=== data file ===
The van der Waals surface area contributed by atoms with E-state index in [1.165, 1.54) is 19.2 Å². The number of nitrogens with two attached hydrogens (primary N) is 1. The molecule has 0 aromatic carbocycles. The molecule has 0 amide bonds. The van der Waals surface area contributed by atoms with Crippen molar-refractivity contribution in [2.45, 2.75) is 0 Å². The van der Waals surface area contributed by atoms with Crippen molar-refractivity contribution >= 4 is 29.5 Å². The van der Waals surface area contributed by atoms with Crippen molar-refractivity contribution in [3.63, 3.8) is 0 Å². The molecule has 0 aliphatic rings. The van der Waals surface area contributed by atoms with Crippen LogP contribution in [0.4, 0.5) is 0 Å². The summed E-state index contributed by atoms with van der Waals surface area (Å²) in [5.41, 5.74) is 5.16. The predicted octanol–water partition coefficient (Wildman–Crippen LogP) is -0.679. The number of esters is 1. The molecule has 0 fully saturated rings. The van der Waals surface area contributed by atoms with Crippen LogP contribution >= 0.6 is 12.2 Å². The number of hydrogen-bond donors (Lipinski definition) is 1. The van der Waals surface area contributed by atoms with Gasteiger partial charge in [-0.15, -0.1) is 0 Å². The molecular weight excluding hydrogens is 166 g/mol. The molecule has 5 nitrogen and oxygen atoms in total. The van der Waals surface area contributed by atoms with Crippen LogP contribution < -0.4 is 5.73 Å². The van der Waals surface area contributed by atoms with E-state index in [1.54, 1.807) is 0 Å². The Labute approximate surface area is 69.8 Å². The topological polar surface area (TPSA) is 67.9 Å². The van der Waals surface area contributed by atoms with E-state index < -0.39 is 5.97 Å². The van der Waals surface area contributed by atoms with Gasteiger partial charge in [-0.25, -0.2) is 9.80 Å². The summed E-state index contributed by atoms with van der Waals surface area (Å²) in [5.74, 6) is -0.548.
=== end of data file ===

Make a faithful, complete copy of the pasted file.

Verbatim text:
The van der Waals surface area contributed by atoms with E-state index in [1.165, 1.54) is 19.2 Å². The number of nitrogens with two attached hydrogens (primary N) is 1. The molecule has 0 aromatic carbocycles. The molecule has 0 amide bonds. The van der Waals surface area contributed by atoms with Crippen molar-refractivity contribution in [2.45, 2.75) is 0 Å². The van der Waals surface area contributed by atoms with Crippen molar-refractivity contribution >= 4 is 29.5 Å². The van der Waals surface area contributed by atoms with Crippen molar-refractivity contribution in [3.63, 3.8) is 0 Å². The molecule has 0 aliphatic rings. The van der Waals surface area contributed by atoms with Crippen LogP contribution in [0.4, 0.5) is 0 Å². The summed E-state index contributed by atoms with van der Waals surface area (Å²) in [5.41, 5.74) is 5.16. The predicted octanol–water partition coefficient (Wildman–Crippen LogP) is -0.679. The number of esters is 1. The molecule has 0 fully saturated rings. The van der Waals surface area contributed by atoms with Crippen LogP contribution >= 0.6 is 12.2 Å². The number of hydrogen-bond donors (Lipinski definition) is 1. The van der Waals surface area contributed by atoms with Gasteiger partial charge in [-0.15, -0.1) is 0 Å². The molecular weight excluding hydrogens is 166 g/mol. The molecule has 5 nitrogen and oxygen atoms in total. The van der Waals surface area contributed by atoms with Crippen LogP contribution < -0.4 is 5.73 Å². The van der Waals surface area contributed by atoms with E-state index in [1.54, 1.807) is 0 Å². The Labute approximate surface area is 69.8 Å². The topological polar surface area (TPSA) is 67.9 Å². The van der Waals surface area contributed by atoms with E-state index < -0.39 is 5.97 Å². The van der Waals surface area contributed by atoms with Gasteiger partial charge in [-0.25, -0.2) is 9.80 Å². The summed E-state index contributed by atoms with van der Waals surface area (Å²) in [5.74, 6) is -0.548.